Tancredo, Neville team up to fight sanctuary city policies

Author: Marianne Goodland - April 5, 2018 - Updated: April 12, 2018

ICEIn this 2016 photo, Ingrid Encalada Latorre walks with her year-old son, Anibal, where she is taking sanctuary at a Denver Quaker center, the Mountain View Friends Meeting, a small, two-story brick structure just blocks from the University of Denver, in Denver. (AP Photo/P. Solomon Banda)

DENVER — Republican state Sen. Tim Neville of Littleton has joined forces with former U.S. Rep. Tom Tancredo in an effort to combat what Neville calls a major public safety issue: “sanctuary city” policies that bar local law enforcement from enforcing federal immigration laws.

A bill backed introduced in the state legislature by Neville would also define just what makes a sanctuary policy: It’s any government that loses federal grant money because of lack of compliance with the federal immigration law; is notified by the federal government that the city is not in compliance with federal immigration law; or that refuses to share information with federal immigration agencies.

Tancredo wielded a warning to the legislature, especially House Democrats who have already voted down similar efforts in the past two years: If you ignore this bill, he’s working on a ballot measure to ask voters to resolve the issue.

The ballot initiative is backed by Tancredo and Floyd Trujillo, a business owner, co-chair of President Trump’s 2016 campaign in Colorado and 2014 candidate for the U.S. Senate. The language of the ballot measure is virtually identical to Neville’s bill.

“We can’t believe the Democrats would allow this to get in front of the people of this state and they’ll do everything they can to stop it,” Tancredo said.

Senate Bill 220 has all but one Republican member of the Senate as a co-sponsor (Sen. Beth Martinez Humenik is not listed) and 13 Republican co-sponsors in the House.

Republican Rep. Kim Ransom of Lone Tree will carry the measure in the House. It would keep people safer, she said.

“We need to be working with the federal government on their policies.” She added the federal government has tried to put “holds” on people in prisons but that Colorado “doesn’t work with them,” meaning the immigration officials. She called it a “dangerous precedent”  to let criminals go who should be held for pickup by federal authorities.

“We hope legislators on both sides of the aisle understand the issue, which is public safety, and how wrong it is to focus enforcement of policies on their own workers,” Neville said. He’s heard about city employees threatened with fines and even termination for cooperating with federal immigration agencies.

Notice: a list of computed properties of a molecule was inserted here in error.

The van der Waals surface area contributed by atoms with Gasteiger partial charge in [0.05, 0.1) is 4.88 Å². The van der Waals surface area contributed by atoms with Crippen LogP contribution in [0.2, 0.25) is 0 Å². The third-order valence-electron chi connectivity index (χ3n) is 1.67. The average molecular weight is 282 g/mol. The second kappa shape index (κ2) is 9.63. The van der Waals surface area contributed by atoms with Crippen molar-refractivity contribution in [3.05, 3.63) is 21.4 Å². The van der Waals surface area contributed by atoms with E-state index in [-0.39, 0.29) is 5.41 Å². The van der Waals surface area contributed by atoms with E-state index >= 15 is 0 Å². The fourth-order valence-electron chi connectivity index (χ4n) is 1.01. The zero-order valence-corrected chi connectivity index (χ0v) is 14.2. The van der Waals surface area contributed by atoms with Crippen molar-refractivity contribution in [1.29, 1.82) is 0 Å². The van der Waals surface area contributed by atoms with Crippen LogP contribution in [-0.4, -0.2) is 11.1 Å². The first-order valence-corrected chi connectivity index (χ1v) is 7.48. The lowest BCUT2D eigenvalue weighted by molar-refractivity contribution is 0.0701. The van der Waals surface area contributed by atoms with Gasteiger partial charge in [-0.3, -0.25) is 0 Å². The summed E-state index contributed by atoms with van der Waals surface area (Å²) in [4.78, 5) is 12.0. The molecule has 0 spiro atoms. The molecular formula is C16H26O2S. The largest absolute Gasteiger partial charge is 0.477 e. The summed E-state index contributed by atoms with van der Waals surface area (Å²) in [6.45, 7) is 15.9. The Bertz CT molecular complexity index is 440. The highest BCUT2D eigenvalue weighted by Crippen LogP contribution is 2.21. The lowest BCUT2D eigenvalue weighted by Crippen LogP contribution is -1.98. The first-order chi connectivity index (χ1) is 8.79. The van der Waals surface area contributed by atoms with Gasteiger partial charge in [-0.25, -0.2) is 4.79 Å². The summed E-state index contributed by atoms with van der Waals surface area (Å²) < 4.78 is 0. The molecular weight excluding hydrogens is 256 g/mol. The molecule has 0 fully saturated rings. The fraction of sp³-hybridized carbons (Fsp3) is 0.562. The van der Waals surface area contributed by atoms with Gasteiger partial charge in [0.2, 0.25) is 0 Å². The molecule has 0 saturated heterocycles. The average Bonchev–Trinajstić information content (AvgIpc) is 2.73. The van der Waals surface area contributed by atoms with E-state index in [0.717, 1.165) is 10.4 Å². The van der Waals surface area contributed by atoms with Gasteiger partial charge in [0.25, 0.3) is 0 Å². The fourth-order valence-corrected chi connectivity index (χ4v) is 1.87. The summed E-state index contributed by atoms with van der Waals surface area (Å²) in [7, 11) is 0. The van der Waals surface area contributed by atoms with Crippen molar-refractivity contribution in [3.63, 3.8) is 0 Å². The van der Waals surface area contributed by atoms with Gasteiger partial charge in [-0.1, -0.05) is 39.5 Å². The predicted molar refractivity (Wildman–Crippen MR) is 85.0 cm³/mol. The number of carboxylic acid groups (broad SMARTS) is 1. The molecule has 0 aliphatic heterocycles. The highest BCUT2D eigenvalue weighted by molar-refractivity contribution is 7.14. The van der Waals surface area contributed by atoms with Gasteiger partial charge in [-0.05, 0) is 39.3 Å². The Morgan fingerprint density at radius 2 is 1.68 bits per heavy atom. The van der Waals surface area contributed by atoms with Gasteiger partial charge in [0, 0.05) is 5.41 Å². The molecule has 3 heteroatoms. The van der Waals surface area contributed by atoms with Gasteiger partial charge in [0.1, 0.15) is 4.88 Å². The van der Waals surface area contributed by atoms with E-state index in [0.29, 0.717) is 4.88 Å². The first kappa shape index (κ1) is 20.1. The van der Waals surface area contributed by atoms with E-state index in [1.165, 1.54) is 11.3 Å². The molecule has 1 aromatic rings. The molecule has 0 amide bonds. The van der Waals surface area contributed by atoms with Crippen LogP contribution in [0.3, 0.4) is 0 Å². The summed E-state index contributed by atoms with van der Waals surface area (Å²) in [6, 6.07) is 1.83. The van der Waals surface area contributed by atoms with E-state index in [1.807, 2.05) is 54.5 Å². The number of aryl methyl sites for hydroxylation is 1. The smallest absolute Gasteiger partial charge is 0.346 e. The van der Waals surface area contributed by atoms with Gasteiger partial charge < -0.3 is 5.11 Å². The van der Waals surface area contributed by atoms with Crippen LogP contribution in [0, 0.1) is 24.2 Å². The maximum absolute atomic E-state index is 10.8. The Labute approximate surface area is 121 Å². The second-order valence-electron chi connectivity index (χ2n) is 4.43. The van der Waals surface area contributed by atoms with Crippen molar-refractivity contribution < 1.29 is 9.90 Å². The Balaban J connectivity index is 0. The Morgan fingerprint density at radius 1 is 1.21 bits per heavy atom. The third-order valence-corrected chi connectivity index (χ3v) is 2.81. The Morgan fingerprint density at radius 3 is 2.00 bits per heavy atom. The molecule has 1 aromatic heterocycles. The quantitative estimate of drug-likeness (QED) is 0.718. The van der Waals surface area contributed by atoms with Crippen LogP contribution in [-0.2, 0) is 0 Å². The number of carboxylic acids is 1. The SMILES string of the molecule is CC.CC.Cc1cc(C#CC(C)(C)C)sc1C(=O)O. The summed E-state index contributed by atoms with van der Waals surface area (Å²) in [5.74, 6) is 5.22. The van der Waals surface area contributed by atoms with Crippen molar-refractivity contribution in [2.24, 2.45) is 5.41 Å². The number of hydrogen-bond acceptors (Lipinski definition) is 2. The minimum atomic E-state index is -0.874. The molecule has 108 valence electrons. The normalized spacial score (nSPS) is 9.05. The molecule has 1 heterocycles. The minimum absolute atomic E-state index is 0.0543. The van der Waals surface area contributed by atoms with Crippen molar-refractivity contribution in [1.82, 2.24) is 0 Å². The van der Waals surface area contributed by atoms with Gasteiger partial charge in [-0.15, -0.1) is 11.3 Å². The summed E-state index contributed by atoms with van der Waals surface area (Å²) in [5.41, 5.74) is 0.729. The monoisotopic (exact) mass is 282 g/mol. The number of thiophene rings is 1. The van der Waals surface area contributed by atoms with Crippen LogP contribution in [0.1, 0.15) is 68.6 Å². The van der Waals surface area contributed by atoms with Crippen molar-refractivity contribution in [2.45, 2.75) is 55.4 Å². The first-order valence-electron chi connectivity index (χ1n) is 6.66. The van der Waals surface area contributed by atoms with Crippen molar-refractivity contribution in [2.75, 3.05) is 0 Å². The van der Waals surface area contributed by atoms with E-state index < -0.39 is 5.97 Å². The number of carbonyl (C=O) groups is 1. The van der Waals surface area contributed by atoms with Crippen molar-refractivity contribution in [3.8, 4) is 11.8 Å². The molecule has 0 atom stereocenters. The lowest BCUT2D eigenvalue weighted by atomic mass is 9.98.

Trujillo and Tancredo made it clear that the policy targets only “criminal illegal aliens” who have committed crimes, not undocumented immigrants whose only violation is entering the United States.

“Keep them in jail for what they’re arrested for and call ICE,” Tancredo said, referring to U.S. Immigration and Customs Enforcement. “It hasn’t worked that way since Denver is a sanctuary city.”

Denver has been labeled as a sanctuary city by President Trump and Attorney General Jeff Sessions, one of 23 such jurisdictions nationwide.

Efforts around sanctuary cities at the state Capitol have failed to gain traction on either side. Those have included bills that would make government officials in sanctuary cities liable for any crimes committed by undocumented immigrants. Neville told Colorado Politics his bill carries no such punishments.

The flip side has been legislation to bar the state from cooperating with federal officials to identify or hold people in jail based on immigration status.

Senate Bill 220 is scheduled for the Senate State, Veterans and Military Affairs Committee on Monday afternoon.

Marianne Goodland

Marianne Goodland

Marianne Goodland is the chief legislative reporter for Colorado Politics. She's covered the Colorado General Assembly for 20 years, starting off in 1998 with the Silver & Gold Record, the editorially-independent newspaper at CU that was shuttered in 2009. She also writes for six rural newspapers in northeastern Colorado. Marianne specializes in rural issues, agriculture, water and, during election season, campaign finance. In her free time (ha!) she lives in Lakewood with her husband, Jeff; a cantankerous Shih-Tzu named Sophie; and Gunther the cat. She is also an award-winning professional harpist.